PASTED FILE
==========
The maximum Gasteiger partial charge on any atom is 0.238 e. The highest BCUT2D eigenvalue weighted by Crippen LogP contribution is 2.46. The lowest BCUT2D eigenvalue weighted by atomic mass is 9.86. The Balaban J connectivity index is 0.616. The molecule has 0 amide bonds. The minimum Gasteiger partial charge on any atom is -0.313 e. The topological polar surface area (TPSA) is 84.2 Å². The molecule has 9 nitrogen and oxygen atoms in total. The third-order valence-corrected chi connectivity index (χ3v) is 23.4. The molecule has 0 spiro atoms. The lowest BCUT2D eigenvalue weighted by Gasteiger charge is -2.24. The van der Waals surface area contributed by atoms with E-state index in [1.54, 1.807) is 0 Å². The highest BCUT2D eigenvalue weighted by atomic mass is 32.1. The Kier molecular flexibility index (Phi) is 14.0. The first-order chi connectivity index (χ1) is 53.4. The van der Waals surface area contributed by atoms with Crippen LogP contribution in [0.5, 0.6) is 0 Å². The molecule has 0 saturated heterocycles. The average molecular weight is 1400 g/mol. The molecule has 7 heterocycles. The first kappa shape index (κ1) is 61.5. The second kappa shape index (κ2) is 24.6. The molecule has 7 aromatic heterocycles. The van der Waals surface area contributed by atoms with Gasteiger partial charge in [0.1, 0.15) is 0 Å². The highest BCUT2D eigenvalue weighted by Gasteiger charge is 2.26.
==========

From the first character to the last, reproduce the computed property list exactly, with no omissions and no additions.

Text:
The maximum Gasteiger partial charge on any atom is 0.238 e. The highest BCUT2D eigenvalue weighted by Crippen LogP contribution is 2.46. The lowest BCUT2D eigenvalue weighted by atomic mass is 9.86. The Balaban J connectivity index is 0.616. The molecule has 0 amide bonds. The minimum Gasteiger partial charge on any atom is -0.313 e. The topological polar surface area (TPSA) is 84.2 Å². The molecule has 9 nitrogen and oxygen atoms in total. The third-order valence-corrected chi connectivity index (χ3v) is 23.4. The molecule has 0 spiro atoms. The lowest BCUT2D eigenvalue weighted by Gasteiger charge is -2.24. The van der Waals surface area contributed by atoms with E-state index in [1.54, 1.807) is 0 Å². The highest BCUT2D eigenvalue weighted by atomic mass is 32.1. The Kier molecular flexibility index (Phi) is 14.0. The first-order chi connectivity index (χ1) is 53.4. The van der Waals surface area contributed by atoms with Crippen LogP contribution in [0.5, 0.6) is 0 Å². The molecule has 0 saturated heterocycles. The average molecular weight is 1400 g/mol. The molecule has 7 heterocycles. The first kappa shape index (κ1) is 61.5. The second kappa shape index (κ2) is 24.6. The molecule has 7 aromatic heterocycles. The van der Waals surface area contributed by atoms with Gasteiger partial charge in [0.1, 0.15) is 0 Å². The highest BCUT2D eigenvalue weighted by Gasteiger charge is 2.26.